Most leadership enthusiasts, like myself, love quotes. We pull them into presentations, articles, and day-to-day conversations. Quotes are satisfyingly small nuggets of timeless wisdom. They can speak volumes in their brevity. I’ve been reviewing some of my favorite quotes recently, and rediscovered four that I think could be considered essential for any organizational leader to understand.
Jeff Cufaude introduced me to this quote over a decade ago. It’s fairly conventional wisdom now that the best leaders are not the ones who rely on the “do it or else” technique. We just don’t have the tolerance for strict authority in our leaders anymore. Instead, we want to be driven towards achievement by the understanding that our work matters, and that we are not the only ones who want the group to succeed. When a group of individuals unite around shared purpose and objectives, it is a group that will find a way to win. When that doesn’t exist – when we don’t share a common purpose with our teammates – then what devices are left to the leader? As Dee Hock states, “command and control.” A leader who tries to command their group to perform, or control their activities, is one that has lost them. So, when you return to campus this fall, ask yourself: how can I ensure that our members understand and believe in the mission we’re trying to achieve? By reaching that point, your team will almost drive itself.
One idea is to take the first meeting of the year, or even better, find a time for a retreat, and do nothing more than review the mission and purpose of your organization. Ask members to reflect on how they can personally support that purpose, and what needs to happen collectively in order for the purpose to be realized more fully this year. Every group needs to get re-centered now and then, and the start of a new year feels like the right time to do it.
Organizational culture is a powerful thing. Peter Drucker found a way to personify it as perhaps the strongest thing living within an organization. You can spend months or years creating visions and plans, but your success will be dependent on the capability of the culture to accept and implement those ideas. You may wish for your organization to become the strongest and best on campus. Yet, your culture may be one that rewards and encourages mediocrity. You may wish for your members to have the highest GPA on campus. Yet, your culture may downplay academics in favor of parties and alcohol.
So how do you change or affect culture? It’s the tallest task leaders can face. The most effective way is to remove the cancerous cells. To cut out those who most negatively influence the culture you are trying to build. At the very least, stop providing those individuals with forums and outlets by which to be so influential. For example, don’t take a slacker and make him new member educator.
If you are writing goals and plans for your organization (good) then add a column entitled “culture.” Reflect on what kind of culture you have right now – is it one that takes a person and lifts them up, or tears them down? Does it seek opportunities for the organization to be its best, or to be its worst? Expect that what you write in that column will need to be addressed first.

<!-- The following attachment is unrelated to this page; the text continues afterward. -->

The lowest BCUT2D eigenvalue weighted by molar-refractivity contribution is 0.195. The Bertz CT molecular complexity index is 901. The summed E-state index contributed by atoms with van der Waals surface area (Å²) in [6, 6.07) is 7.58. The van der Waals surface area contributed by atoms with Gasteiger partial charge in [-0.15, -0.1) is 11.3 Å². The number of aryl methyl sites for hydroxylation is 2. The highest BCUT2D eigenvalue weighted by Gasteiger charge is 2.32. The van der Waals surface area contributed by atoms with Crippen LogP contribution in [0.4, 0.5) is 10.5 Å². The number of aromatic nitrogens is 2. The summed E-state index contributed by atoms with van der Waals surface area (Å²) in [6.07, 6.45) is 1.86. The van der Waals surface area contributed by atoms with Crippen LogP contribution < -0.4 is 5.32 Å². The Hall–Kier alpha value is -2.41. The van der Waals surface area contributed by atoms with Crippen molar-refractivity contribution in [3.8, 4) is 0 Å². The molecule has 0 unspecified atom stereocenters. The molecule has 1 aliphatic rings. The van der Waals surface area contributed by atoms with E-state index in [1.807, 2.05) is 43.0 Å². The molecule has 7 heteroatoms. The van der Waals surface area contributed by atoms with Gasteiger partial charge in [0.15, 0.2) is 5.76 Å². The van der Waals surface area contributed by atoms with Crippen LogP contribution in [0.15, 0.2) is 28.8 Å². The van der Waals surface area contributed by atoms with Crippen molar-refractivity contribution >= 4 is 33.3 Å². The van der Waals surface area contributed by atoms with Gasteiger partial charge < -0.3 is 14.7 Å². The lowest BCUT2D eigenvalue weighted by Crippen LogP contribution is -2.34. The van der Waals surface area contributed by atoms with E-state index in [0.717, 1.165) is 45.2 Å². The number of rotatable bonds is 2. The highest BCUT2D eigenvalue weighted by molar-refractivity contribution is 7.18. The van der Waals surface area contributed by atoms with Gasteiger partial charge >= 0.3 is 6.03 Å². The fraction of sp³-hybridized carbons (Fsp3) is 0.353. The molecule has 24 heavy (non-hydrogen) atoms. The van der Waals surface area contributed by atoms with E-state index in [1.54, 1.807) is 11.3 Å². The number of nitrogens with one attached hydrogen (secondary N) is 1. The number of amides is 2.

This quote is probably the most succinct explanation of contemporary leadership that I could find. Keep in mind, as you take this journey of leadership, that you will be remembered more for who you were than what you did. That’s not to minimize the expectation that all leaders and organizations are forward-moving and achievement-oriented. However, the best leaders understand that without attention and care for others, lasting achievement isn’t truly possible. You can be the kind of leader that very few people experience in their lives – the one that makes them want to be better and want to do more.
So, take the extra time to provide feedback to someone that deserves to hear how great they’re doing. Take the even more time to provide feedback to someone who’s getting off course. And take the most time to simply sit and listen to someone else, for that simple act can be the most significant of all.
The essential question is, when you engage with those you lead, how do you make them feel?
Organizations of all shapes and sizes are notorious for getting caught up in things that just don’t really matter. Whether it’s personal drama, minutia, or small ideas, we are all susceptible to be being distracted away from the big stuff. What is the big stuff? Mission. Vision. Values. As a leader, you will be challenged to keep this front and center, and not get too caught up in T-shirt colors, gossip, and colossal wastes of time.
You may want to start this year with an audit of how your organization spends its time and energy. Are you focused on the right things? As I’ve written about before, if historians were to judge this period in your organization’s history, would they give you high marks for focusing on significant issues? Imagine you were putting items on a scale. Which item would weigh more (meaning it’s a greater focus)? And, is that the way it should be? For example, what would the balancing scale read for:
New Member Education vs. Greek Week
Initiation vs. Annual theme party
Service Projects vs. Formals
Recruitment vs. Intramurals
It’s not that you can’t or shouldn’t have small things (e.g., intramurals) as part of your fraternity experience. That’s the fun stuff that can fill in the gaps. But the big ticket items should never suffer because of those, or ever take a back seat.
So, to summarize the lessons that these famous quotes provide, focus on things that matter such as the people you lead and the shared purpose that unites the entire organization. Doing so will create a culture that embraces excellence. That sounds like a great start to the year.
Please feel free to share your favorite quotes below. What words of wisdom drive you and your leadership experience?